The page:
Team Louhi sort-of-not-quite translates the Finnish Kalevala into English, with an emphasis on meter and alliteration. The original Kalevala poem can be found here; introductory notes on Team Louhi are here.
old and steadfast lived that Väinö
knew these vistas, knew these woodlands
sang his songs, sang daily, nightly:
ancient tales and olden mem’ries
unfit songs for most of children
many men, too, short in knowing
far and wide these stanzas did spread,
to the north took word of Väinö
spread his fame to all in that part
even Jouko, youth of Lapland
on his town-bound errands heard them:
whispers, rumours, Väinö’s wisdom
this gave Jouko jealous feelings:
felt himself a better poet
called his mother, called his father,
asked for leave to seek out Väinö,
seek, defeat this foremost sage sort
both recoiled, appalled at such thoughts:
“never seek out such vast challenge:
lose an eye and freeze your foothold,
such the strength of Väinö’s singing!”
Jouko, haughty, did not heed them,
chose to leave and search out Väinö,
serve up songlines, challenge stanzas
on he went with horse and sleigh, too
and he drove a day, drove many
drove a second, drove a third one
Väinö, older, through his own woods,
all along went singing, citing,
guiding horse went also sleigh-bound.
so came Jouko on his own sleigh:
crashed his side into old Väinö,
splintered skis and broke the brush-bows
trapped and tangled, cracked and broken
here the ride was ended, halted
“who are you, whose house, whose line, cur?”
so spat Väinö, incensed by insult
replied young Jouko, stood his ground now:
“Joukahainen, by my full name –
Who are you, whose house, whose line-child?”
Väinö yielded not his details,
called on Jouko: “move, young Jouko-
make your elder’s way go easy!”
Jouko said then, so decided:
“what of youth, of age, or years passed?
he may move who knows the least bit
and who lacks the words, the wisdom –
let the sagest stand of proud feet!
you must be old ancient Väinö:
let us take now to some versing,
measure man by meters, iambs!”
so said Väinö, so replied he:
“what know I of songs and magic?
long have lived by cuckoos’s music
my world so bound by this homestead
still I know to doubt your knowledge –
what know you that I would not, too?”
then said Jouko: “ah, I do know!
know how fish feed, how they live on
perch and pike and every flounder,
I know sewing, ploughing, forests,
I know woodlands, know the waters,
with all mountains am familiar.”
now retorted Väinämöinen:
“petty details, weak on wisdom!
speak more sagely, ancient answers,
deep abiding soulful knowledge!”
said young Jouko, changing topics
“oh, I know of early birthings,
know whence came the birds and serpents,
water’s worth as ancient med’cine
know the start of iron, copper
fire, even, in its first suit.”
Väinö jeered him, “is that all, then?
what little knowledge makes a man now!”
Jouko grasped some once-heard stories:
“I was there in ploughing oceans,
one of six or seven workers,
setting up the streams for fishing
making rivers for kin’s feeding.
we wrought the moon and started starlight
heaved the heavens on this low earth.”
“lowly liar,” chided Väinö,
“you were not there for the forging
not of rivers, waters, stars or moonbeam.
nothing but false borrowed stories
you’ve no wit or wisdom well-earnt!”
Jouko, reaching for his sword, continued:
“if my wit has reached its limit
take to swords then, verse with weapons.”
Väinö waved away the challenge:
“your wisdom’s wanting soon was proven
and neither do I fear your metal,
though won’t take up arms against you”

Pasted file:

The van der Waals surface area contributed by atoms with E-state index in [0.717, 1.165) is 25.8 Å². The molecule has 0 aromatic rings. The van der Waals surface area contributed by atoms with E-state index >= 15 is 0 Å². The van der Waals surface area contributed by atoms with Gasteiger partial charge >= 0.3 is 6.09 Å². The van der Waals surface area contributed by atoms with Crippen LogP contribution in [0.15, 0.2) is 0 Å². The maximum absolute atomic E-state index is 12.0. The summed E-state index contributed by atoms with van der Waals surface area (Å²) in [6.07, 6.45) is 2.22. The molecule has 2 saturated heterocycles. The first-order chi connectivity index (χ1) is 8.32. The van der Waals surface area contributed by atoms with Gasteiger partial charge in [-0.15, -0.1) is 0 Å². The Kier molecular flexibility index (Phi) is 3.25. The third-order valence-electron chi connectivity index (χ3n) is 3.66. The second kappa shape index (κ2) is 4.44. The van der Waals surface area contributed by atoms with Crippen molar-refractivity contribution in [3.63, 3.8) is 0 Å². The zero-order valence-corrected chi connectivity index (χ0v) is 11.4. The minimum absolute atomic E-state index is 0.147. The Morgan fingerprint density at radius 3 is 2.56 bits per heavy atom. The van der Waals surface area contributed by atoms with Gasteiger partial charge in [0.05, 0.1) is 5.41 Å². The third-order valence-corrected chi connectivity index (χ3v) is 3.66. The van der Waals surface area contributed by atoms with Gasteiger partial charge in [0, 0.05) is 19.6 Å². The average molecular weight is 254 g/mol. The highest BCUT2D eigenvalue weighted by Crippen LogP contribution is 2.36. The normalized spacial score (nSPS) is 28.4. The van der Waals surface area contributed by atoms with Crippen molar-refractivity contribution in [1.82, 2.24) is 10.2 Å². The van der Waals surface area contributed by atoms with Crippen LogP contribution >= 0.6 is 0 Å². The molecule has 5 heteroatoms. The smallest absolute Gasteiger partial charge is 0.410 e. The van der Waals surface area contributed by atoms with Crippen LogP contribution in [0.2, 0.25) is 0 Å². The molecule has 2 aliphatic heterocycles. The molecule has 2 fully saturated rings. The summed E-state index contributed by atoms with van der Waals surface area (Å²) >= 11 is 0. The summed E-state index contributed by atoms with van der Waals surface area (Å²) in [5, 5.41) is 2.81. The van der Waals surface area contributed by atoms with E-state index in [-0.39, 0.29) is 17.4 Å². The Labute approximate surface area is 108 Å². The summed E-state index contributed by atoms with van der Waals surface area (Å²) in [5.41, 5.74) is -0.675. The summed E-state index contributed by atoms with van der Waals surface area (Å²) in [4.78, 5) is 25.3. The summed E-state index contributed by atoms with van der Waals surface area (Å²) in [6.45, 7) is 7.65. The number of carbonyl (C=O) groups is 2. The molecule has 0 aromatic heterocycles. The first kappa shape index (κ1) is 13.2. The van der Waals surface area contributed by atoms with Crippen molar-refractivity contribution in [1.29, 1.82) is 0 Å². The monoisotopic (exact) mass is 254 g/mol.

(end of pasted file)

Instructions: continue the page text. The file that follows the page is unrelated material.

“then settle into life of swinehood,
I’ll grant a snout and trotters for you,
coward, if thou will not fight me,”
Jouko cursed in wanting vict’ry
at this urging angered Väinö.
unleashed lyrics, lines so loathsome
words unfit for women’s hearing
songs to singe dear children’s eardrums
words to hurt unworthy men, too
in response to incantations
earth erupts and water whirlpools
copper calls within the mountain.
so transformed are Jouko’s objects
sleigh and weapons, horse and hound, too
turned to rocks and rain and lightning,
bound to ground is boastful Jouko
sunk in sand to thighs, stuck waist-deep
shoes turned stone, he keeps on sinking
so affected, pleads on Väinö:
“reverse your spell, please release me!
I’ll grant you then some royal ransom!”
Väinö, open to this offer,
asks for details, payment promise
Jouko runs through his possessions,
from his bows, his boats and horses,
father’s treasure, wartime plunder.
even offers up his homestead.
none these items tempt old Väinö,
owner of so many horses,
bows and boats and fruitful homeland,
of gold and silver has he plenty.
Jouko sinks now ever further,
each rejected offer downs him
caught by arms and trapped by shoulders
now the mosses cling to jawline,
Jouko calls his final gambit:
“take my sister, Aino, only,
have her as your helpmeet woman!”
so delighted is old Väinö
brings he up this wretched brother
sends off Jouko to his freedom
Jouko comes now to his homestead,
here breaks down his sleigh now, final
mother, father, both enquiring:
“what has happened, why such damage?”
“oh my elders, such the damage
that I’ll mourn this loss my whole life!
gave away our dearest Aino,
only daughter of my mother!”
of this news rejoiced the mother:
“such good tidings, merry details!
long have longed for high-born husband
to raise to riches my poor dear child!”
Aino bows her head, lamenting
hearing of this grave agreement
sees the loss in all her beauty
youth and freedom so surrendered
to the needs of this old legend
though is Väinö well-thought, wise, too
still is ancient, well past lifeprime.
Aino’s mother heeds not weeping
“cease your tears, child, think it through, dear!
such an honour is this union –
consider now your options, Aino”
so did send her only daughter
think on life, accept her lot, now
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